In late March I attended the Indiana Safety and Health Conference & Expo in Indianapolis. I also spent time with my former West Virginia University (WVU) teammate and longtime friend, Oliver Luck. He was Academic All-America at WVU. Oliver is also a former NFL quarterback and well-respected sports executive who is now second in charge with the National Collegiate Athletic Association (NCAA).
Most time-strapped executives know they should plan ahead and prioritize, focus on the important as much as the urgent, invest in their health (including getting enough sleep), make time for family and relationships, and limit (even if they don’t entirely avoid) mindless escapism.
Human nature involves risk taking; every human takes calculated risks on a daily basis. Safety is about removing risks, and thus competes with human nature. We can address this by trying to change human nature or by increasing the capacity to calculate risks more accurately.
A CEO asked me what the "secret" was to get employee engagement and form the kind of safety culture his organization desired. The answer is quite simple:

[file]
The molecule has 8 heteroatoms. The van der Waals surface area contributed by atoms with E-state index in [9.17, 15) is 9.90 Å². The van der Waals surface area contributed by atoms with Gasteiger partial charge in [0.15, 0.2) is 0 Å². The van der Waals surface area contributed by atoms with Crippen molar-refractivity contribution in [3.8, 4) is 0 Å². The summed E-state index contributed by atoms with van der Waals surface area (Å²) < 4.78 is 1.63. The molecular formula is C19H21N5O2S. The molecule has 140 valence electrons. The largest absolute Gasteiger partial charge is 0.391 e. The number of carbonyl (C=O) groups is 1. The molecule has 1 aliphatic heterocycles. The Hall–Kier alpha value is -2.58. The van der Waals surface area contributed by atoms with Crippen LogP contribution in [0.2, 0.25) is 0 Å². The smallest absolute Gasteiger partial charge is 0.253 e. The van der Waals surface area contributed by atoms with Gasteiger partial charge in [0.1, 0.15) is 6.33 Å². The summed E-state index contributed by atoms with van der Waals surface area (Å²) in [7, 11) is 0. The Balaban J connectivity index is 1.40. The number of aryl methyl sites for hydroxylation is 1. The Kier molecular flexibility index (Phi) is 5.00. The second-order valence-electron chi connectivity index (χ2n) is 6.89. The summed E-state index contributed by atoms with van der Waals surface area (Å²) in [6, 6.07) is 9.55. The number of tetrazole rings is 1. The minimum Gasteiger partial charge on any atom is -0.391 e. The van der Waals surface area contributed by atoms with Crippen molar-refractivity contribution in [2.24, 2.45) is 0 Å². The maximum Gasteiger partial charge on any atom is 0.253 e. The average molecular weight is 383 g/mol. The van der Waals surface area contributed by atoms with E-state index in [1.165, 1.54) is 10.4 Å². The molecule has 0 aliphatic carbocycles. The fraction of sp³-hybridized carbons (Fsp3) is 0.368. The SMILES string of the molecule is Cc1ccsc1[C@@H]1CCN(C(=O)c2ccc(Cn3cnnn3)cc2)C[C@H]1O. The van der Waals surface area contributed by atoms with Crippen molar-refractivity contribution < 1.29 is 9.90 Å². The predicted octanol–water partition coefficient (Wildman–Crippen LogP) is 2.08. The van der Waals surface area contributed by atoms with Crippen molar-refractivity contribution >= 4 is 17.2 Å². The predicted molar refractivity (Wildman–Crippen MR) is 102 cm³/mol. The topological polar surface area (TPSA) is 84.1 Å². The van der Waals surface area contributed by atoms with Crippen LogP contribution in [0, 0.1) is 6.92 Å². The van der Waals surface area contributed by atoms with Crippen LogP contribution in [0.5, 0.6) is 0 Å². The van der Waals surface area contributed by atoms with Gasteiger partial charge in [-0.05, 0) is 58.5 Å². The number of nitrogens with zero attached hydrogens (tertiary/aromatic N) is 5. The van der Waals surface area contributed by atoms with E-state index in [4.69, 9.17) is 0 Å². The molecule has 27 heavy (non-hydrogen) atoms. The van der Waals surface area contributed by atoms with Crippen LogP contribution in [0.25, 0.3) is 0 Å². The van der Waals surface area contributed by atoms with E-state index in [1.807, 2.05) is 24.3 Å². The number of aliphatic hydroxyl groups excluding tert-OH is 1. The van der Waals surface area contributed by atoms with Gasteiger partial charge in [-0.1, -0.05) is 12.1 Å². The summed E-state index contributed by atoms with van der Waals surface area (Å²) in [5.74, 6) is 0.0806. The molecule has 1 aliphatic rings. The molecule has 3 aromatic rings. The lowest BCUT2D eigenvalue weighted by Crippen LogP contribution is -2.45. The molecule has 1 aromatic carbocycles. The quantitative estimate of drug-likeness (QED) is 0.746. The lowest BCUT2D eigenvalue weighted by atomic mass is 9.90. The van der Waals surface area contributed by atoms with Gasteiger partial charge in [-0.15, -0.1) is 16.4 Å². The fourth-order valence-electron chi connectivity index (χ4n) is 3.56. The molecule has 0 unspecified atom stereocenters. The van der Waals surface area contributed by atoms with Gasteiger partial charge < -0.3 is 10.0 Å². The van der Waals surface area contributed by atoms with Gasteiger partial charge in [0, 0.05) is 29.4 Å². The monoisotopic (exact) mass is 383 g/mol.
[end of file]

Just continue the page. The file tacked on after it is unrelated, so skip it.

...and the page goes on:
Define the vision, values, beliefs and behaviors you want a member of your safety culture to possess;
The stigma around mental illness is very real and, despite the progress made in recent years, it remains a significant issue for British businesses.
(ISHN Editor’s note: The mental health stigma remains a significant issue for U.S. businesses as well.)
How often do you or the leadership of your company share safety statistics with your employees? As a safety speaker have you ever wondered how effective it is to do so? At a recent presentation, the corporate safety leader took a moment to talk with the employees. Earlier in the meeting, it was shared with the employees that the previous year they had a 1.2 OSHA recordable rate.
I recently heard a saying that I really like, “the dog with the bone is always in danger.” Most all of us have a “golden dog-bone” within our organizations – whether it be sales numbers, market share, profit numbers, new product alignment, employee turnover rates, quality, productivity, and yes, safety performance indicators.